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Tire Drag Chops Stalks
Old truck tires hooked together make nifty stalk choppers, according to Illinois farmers Willard and Joe Strullmeyer.
The father-son team used 20-in. truck tires to make a 40-ft. wide chopper. There are 12 tires in the front row of tires on the chopper and 11 tires at the rear. Each tire bolts to the tires around it with 1/2-in. bolts. The front row of tires is chained to a leveler pipe. A 3 by 3-in. steel plate reinforces each tire where it fastens to the leveler.
To chop stalks the Strullmeyers pull the tire rig over harvested fields at speeds of about 10 mph. "It works best in winter at 10 to 12? when the stalks are frozen and snap apart as the tires run over them. If you use it before the ground freezes, or in the spring, the tires dig into the dirt. It won't work," says Willard.
The Strullmeyers have been ridge-tilling for years and had been looking for a way to break up stalks without knocking down ridges. They got the idea by brain-storming with other ridge tillers. It worked so well several neighbors have built their own tire choppers.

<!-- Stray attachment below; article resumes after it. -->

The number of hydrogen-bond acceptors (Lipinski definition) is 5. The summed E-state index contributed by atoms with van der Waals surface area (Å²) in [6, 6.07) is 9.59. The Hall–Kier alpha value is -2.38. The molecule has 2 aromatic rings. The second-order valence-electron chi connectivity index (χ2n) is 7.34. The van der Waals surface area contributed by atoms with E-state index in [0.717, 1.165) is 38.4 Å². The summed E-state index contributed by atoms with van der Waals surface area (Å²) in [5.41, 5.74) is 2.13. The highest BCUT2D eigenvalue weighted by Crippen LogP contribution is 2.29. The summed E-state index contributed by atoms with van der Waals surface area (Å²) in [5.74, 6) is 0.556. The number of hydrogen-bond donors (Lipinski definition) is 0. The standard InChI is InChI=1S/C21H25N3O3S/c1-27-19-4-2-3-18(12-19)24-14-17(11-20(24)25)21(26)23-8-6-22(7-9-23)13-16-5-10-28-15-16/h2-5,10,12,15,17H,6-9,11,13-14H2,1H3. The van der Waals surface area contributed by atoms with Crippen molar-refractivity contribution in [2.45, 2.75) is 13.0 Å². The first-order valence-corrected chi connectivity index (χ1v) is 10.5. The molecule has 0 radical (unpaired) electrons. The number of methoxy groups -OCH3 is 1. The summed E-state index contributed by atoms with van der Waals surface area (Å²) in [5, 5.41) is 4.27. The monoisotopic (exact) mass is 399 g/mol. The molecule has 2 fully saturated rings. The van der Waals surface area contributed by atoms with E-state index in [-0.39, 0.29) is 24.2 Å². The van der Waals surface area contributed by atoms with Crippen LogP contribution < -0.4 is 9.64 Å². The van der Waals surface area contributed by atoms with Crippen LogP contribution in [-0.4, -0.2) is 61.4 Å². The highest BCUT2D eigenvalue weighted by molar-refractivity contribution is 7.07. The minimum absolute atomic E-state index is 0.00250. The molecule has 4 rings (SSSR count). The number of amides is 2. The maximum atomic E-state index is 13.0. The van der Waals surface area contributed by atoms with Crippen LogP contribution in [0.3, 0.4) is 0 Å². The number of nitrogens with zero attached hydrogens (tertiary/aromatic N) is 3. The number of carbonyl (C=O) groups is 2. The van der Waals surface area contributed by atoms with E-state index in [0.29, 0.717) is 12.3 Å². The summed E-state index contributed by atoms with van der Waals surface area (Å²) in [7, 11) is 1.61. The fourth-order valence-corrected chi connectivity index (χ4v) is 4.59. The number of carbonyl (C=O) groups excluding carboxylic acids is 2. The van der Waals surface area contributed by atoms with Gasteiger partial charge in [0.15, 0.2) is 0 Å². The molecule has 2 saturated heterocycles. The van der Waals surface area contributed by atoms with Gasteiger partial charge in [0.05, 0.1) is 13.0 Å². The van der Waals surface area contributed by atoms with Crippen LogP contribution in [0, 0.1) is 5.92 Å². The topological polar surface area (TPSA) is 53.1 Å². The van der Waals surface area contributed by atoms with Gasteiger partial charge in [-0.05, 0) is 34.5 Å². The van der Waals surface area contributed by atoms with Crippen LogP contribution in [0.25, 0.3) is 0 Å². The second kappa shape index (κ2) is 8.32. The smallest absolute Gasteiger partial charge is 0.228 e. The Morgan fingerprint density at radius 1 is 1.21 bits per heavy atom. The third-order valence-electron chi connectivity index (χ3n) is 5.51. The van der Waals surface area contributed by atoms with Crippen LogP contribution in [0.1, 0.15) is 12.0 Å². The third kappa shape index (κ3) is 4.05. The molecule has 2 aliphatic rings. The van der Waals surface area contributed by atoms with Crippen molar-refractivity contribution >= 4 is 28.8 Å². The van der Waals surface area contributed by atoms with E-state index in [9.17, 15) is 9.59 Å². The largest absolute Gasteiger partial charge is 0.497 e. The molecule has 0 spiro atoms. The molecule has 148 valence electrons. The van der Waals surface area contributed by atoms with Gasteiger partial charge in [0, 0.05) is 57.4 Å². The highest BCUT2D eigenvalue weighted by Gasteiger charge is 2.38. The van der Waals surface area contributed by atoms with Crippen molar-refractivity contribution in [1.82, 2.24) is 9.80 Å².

"The tires last 2,000 to 3,000 acres. When the sidewalls on one side wear out, we just flip the whole chopper over and run on the other side," says Willard, noting that after chopping there's still a lot of residue left on top of ridges. But by spring, much of it has worked down into the valleys between ridges. "It does a great job. Better than anything on the market and it'll work as fast as you can travel. Requires only about a 65 hp tractor. We used truck tires because they're heavy and widely available."
Contact FARM SHOW Followup, Willard Strullmeyer, Rt. 2, Box 114, Farina, Ill. 62838 (ph 618 483-6000).

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1990 - Volume #14, Issue #3